Will There Be A Pill For Obesity Someday?Feb 14, 2014
In the United States, obesity and diabetes have risen to epidemic proportions. Dr. Jared Rutter, professor of biochemistry at the University of Utah, explains why our body’s metabolism wasn’t designed to cope with today’s diet, and how that leads to disease. He also talks about his research to combat obesity and diabetes by fixing problems with the body’s metabolism.
Announcer: Examining the latest research, and telling you about the latest breakthroughs, The Science and Research Show is on The Scope.
Host: One day will there be a pill that cures obesity? Jared Rutter, a professor of biochemistry at the University of Utah is researching ways to combat obesity and diabetes at their source by fixing problems with the body's metabolism. Dr. Rutter, what do you think about the argument that the reason that obesity and diabetes are such huge problems today is that our bodies' metabolism is really designed for our caveman ancestors' who lived in a very different world.
Dr. Jared Rutter: I remember when I first heard that concept and it just made so much sense to me. The pressures that our ancestors were under were completely different than the pressures we're under. When I say pressures, I mean from a survival sort of context and as a result, there was a much greater selector pressure to avoid starvation, because especially in a historical context, we may not eat for a couple of days and if we're not good at storing the energy we ate today, we may starve in 36 hours when we haven't eaten. And so our bodies are very good at taking the energy we consume and putting it into a storage form that can then be accessed over the course of the next days, week, months. And so now when we essentially have access to unlimited food, or many of us, most of us do, and don't have an imperative to do extensive exercise, that now puts our bodies in a situation as you said that they are not optimized for.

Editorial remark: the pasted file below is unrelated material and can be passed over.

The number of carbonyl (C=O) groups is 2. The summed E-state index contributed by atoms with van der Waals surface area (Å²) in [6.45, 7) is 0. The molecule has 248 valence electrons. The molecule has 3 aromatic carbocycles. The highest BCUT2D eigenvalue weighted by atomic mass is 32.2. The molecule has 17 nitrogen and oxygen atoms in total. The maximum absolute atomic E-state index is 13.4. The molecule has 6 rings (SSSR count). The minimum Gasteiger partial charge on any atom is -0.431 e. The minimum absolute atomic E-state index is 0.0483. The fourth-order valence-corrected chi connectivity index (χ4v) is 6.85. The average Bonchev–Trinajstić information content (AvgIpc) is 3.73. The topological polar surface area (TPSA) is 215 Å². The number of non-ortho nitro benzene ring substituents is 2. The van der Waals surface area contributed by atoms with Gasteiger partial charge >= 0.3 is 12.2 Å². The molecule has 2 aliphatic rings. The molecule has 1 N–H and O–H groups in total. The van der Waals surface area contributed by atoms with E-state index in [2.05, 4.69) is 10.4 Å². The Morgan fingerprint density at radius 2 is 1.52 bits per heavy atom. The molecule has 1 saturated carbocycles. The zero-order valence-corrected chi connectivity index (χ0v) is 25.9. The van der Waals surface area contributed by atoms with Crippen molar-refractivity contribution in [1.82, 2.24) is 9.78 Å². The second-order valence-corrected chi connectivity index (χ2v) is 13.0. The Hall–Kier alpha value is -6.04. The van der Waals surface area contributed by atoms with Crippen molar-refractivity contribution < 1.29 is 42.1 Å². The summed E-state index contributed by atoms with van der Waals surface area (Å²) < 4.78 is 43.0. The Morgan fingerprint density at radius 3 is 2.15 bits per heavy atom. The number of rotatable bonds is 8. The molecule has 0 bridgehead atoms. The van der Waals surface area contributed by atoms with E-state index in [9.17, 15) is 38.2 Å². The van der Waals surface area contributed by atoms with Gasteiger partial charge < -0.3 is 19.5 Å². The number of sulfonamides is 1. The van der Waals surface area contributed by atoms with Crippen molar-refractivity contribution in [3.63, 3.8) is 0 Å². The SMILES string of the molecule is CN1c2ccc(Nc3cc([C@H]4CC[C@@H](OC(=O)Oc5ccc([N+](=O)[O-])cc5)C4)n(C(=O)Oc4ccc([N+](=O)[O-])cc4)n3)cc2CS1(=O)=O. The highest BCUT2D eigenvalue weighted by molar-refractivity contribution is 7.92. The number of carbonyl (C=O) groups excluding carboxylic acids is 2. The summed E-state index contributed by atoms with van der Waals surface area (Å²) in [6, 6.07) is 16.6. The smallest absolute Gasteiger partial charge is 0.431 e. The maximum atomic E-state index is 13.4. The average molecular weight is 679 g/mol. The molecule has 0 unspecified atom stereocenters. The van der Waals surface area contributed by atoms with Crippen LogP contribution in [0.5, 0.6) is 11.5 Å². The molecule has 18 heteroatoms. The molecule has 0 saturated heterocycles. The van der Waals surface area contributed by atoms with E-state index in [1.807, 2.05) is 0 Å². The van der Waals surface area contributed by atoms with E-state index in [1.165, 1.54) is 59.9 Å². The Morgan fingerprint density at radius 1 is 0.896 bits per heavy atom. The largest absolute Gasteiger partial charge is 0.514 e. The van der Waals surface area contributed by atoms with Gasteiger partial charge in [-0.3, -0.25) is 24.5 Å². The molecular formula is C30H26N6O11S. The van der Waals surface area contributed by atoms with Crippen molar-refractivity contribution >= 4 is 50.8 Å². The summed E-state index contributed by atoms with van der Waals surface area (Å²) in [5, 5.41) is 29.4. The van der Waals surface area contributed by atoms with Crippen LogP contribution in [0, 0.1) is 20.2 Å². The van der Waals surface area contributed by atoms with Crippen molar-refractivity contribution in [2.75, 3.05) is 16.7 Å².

Host: It seems today the answer is fad diets. Every year there's a new one, the paleo diet, the Mediterranean diet, what's your opinion of fad diets?
Dr. Jared Rutter: There are obviously good aspects to all dietary regimes. At the end of the day, if that diet is a balanced diet that enables us to consume a smaller number of calories, that brings it more into balance with the number of calories we expend via exercise and our body's basal metabolism, then that's probably a good thing. I do think, however, that highly unbalanced diets that are focused around one key element or principle and don't enable us to have a balanced diet to provide our body with the nutrients we need, are probably unbalance, unhealthy and should probably be avoided.
Host: Why is it important to study metabolism? What do we still need to know?
Dr. Jared Rutter: We understand in most cases the steps, you know when we eat a carbohydrate, we understand most of the steps by which that carbohydrate is converted into energy that our body can use. What we don't know as well is how does the body do what it needs to do with the nutrients that we bring in through our diet. And how does that change when we've eaten a lot, how does it change when we haven't eaten, how does it change when we've just, you know, run 15 miles, how does it change when we're sitting on the couch watching TV? We need to understand what that difference is and what the body is perceiving to make that change and then how does it enact that change. And if we can understand that at a deep level, that may be where we can use therapeutics, be they behavioral therapeutics or pharmacologic, or other means to manipulate that process and maybe put us into a healthier state given our environment.
Host: So what exactly are you researching?